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Shadows of Doubt is a first-person detective stealth game set in a fully-simulated sci-fi city. There's been a murder and it's up to you to solve it by any means necessary, with the condition that you keep a low profile. A unique mix of procedural generation and hand-crafted design enables every room of every building to be explored. Citizens go about their lives independent of the player as you watch from the Shadows, in search of crucial information.

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Shadows of Doubt is a detective stealth game set in a fully-simulated sci-fi metropolis! There’s been a murder and it’s up to you to solve it by any means necessary, with the condition that you keep a low profile. A unique mix of procedural generation and hand-crafted design enables every room of every building to be explored. Be sure to wishlist on Steam, join our Discord or read previous dev blog entries here!

Hello everyone! Welcome to a fresh new edition of the Shadows of Doubt dev blog. This month I've put together a list of some of the most challenging aspects of creating the project so far. I should probably note this doesn't include challenges for writing, voxel modelling or audio work, ie the stuff I largely don't do. Perhaps we'll visit some of those in future blogs with the relevant team members. This one is more about my role, which is mostly design, coding and project management. I'll also say that just because these bits have been difficult, it doesn't mean they haven't been fun to work on; in fact, they've provided some of the best learning experiences of the project so far.


Lighting

Shadows of Doubt is a procedurally generated game. That's great and everything, except when it comes to the technical challenge of lighting. Most non-procedurally generated games feature baked lighting (and not just lighting actually, it means you can do all sorts of yummy baking). Baking essentially means precalculating tricky things into a bunch of data the game can read when you play. Much faster than trying to figure out all those calculations in real-time.

Lighting is a big one as it means you don't have to ask the game engine to bounce light everywhere when playing. Although it's common for a game to feature a mixture of both baked and real-time lights anyway, the nature of the levels where nothing is predetermined means Shadows has to use 100% real-time lighting: That's a big performance hog.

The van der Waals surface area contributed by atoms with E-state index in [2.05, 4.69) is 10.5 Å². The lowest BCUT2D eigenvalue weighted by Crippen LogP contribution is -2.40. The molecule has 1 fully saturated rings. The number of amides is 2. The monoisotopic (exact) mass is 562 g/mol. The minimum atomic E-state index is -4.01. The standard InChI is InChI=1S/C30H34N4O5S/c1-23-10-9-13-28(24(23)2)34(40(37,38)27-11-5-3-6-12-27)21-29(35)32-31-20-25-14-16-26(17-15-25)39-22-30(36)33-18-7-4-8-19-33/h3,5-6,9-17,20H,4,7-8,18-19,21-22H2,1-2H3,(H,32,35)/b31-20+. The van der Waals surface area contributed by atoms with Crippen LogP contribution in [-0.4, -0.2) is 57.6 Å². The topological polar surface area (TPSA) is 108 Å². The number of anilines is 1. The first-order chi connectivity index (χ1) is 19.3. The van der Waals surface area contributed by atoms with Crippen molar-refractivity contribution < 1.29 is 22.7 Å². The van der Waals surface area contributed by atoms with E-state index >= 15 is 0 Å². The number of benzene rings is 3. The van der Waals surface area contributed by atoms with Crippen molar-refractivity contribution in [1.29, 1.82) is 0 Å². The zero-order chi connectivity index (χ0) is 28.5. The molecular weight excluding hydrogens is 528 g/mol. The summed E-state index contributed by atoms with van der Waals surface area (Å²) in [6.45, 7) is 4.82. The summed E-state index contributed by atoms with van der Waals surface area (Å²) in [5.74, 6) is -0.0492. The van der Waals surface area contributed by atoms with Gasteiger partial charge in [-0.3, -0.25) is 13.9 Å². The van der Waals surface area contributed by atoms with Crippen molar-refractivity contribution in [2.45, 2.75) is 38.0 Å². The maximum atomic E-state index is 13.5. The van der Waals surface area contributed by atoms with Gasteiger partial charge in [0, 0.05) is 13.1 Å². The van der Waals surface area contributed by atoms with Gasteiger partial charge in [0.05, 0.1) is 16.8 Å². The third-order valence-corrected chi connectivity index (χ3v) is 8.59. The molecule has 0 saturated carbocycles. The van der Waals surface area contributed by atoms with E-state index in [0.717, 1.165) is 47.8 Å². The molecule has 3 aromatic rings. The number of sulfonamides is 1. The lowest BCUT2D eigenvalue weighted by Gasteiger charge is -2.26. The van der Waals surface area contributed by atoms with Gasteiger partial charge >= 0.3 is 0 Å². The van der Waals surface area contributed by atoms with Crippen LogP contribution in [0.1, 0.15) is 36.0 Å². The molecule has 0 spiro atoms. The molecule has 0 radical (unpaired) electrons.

So what are the solutions?

Simply use fewer lights. If calculating all this is expensive, then use less of them right? Fortunately, having fewer lights creates some nice heavy shadows which kind of lends quite well to the noir genre. There are a few cases where this is tricky, however; mostly the street scenes. In this scenario, however, I've come up with a way to 'fake' having a bunch of ambient lighting. Over every street is a large area light, which casts a colour down on the street. This is designed to mimic a mixture of all the ambient lights in the street. Every object that spawns in the street (for example a red paper lantern) can alter the ambient colour of the overhead area light slightly. It's not perfect, but this method helps to light up the street with additional ambient light.


Limit lighting and shadow distance. Fortunately, in Unity you are able to set distances for lights to be active. This isn't my favourite compromise as it means the lights essentially turn off as you reach a certain distance, but it is a good 'catch all' method for making sure we don't have too many lights shining at once.

Another Unity thing is light layers. This allows you to make sure lights are only cast on certain layers (any object in the world can be part of a layer). Using this, I can make individual buildings have their own light layer. Therefore ensuring that lights within an interior largely only affect things inside a building and vice versa. I'm not actually sure how much this is helping performance, but I imagine I'm at least saving the engine some amount of calculation by cutting off a chunk of active lights this way.


Object Handling/Saving/Resetting

So we have this world populated by literally 1000s of props, most of which can be moved, damaged or destroyed in some way. That's not necessarily a problem for a modern game engine, but things get complicated when you think about how you want them to behave.